SDP leader Antti Rinne has a fight on his hands to retain his post, after MP Timo Harakka announced he would bid for the leadership. Harakka, a former journalist, says that he's concerned about the party's image among voters and wants to increase its appeal among younger people.
"Those with the most to gain from the welfare state, and those with the most important contributions to make to the welfare state, the great majority of whom support social democratic values, nevertheless don't vote Social Democrat," said Harakka, citing poll figures showing that just 7.5 percent of voters aged under 50 support the party.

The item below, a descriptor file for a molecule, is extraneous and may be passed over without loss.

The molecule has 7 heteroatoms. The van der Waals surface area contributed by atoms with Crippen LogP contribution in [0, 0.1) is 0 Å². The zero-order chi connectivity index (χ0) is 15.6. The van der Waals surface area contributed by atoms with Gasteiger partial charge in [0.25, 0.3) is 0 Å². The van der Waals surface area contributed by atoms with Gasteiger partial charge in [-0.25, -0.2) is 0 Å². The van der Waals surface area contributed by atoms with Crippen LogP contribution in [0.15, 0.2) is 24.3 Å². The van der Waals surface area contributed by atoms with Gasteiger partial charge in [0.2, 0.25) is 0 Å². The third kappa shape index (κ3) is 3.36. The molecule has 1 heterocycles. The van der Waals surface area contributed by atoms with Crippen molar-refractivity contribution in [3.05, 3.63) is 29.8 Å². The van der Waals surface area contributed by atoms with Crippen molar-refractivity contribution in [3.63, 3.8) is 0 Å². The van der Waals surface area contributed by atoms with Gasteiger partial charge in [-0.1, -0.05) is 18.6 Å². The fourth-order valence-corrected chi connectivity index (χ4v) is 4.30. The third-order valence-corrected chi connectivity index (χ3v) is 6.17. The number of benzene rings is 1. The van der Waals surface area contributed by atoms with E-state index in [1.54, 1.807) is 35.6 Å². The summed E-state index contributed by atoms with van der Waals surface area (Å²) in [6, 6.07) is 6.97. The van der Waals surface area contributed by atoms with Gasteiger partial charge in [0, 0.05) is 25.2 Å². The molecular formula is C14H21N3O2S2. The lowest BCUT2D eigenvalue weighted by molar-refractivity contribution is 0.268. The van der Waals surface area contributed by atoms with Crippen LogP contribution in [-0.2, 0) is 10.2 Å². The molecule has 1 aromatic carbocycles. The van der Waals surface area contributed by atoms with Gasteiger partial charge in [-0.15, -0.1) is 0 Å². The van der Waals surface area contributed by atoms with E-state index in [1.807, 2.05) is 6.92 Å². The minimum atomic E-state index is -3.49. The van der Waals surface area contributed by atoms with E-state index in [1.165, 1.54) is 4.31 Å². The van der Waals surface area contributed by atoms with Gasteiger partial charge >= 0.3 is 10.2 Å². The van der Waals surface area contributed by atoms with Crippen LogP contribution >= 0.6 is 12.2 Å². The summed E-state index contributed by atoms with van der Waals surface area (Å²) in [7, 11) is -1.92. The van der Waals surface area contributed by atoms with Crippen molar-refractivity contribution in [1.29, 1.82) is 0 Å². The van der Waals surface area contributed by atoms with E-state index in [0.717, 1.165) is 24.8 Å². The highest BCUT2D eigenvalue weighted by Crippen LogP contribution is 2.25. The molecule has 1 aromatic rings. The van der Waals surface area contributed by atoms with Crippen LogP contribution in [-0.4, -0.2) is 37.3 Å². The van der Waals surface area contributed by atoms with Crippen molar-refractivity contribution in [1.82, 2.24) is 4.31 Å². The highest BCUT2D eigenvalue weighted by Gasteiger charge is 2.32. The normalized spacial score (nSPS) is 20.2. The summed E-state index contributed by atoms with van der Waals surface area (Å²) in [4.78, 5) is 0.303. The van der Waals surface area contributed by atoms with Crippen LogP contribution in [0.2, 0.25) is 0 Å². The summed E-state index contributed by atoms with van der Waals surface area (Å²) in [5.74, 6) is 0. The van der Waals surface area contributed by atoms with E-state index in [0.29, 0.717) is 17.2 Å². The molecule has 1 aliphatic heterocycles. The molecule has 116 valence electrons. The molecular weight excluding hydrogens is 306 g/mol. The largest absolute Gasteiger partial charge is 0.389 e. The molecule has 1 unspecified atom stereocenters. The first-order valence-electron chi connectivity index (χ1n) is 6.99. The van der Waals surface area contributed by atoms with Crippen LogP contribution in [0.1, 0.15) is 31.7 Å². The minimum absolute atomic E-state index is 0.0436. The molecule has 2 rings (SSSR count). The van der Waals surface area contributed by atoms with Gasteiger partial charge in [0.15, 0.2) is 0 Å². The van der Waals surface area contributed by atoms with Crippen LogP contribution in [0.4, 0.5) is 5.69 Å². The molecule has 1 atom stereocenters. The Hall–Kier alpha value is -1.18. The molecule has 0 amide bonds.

Harakka also claimed that only 14 percent of Finnish people see the SDP as a revitalising force in society. That figure is smaller than the SDP's support at the last national election.
"This isn't any leader's fault, but the result of decades of erosion," said Harakka, referring to the long decline in social democrat support.
Harakka told Yle that he wants to carry the fight to other parties, rather than focusing on internecine struggles, and that he called Rinne before announcing his candidacy.
"I said that there is a constructive and spirited contest in store," said Harakka. "We will hopefully have many discussions about the SDP's and Finland's future throughout the country."
Two other leading contenders for the leadership, Antti Lindtman and Tuula Haatainen, have ruled themselves out of the running. Oulu MP Tytti Tuppurainen has said she's considering a bid for the job and has not yet announced her decision.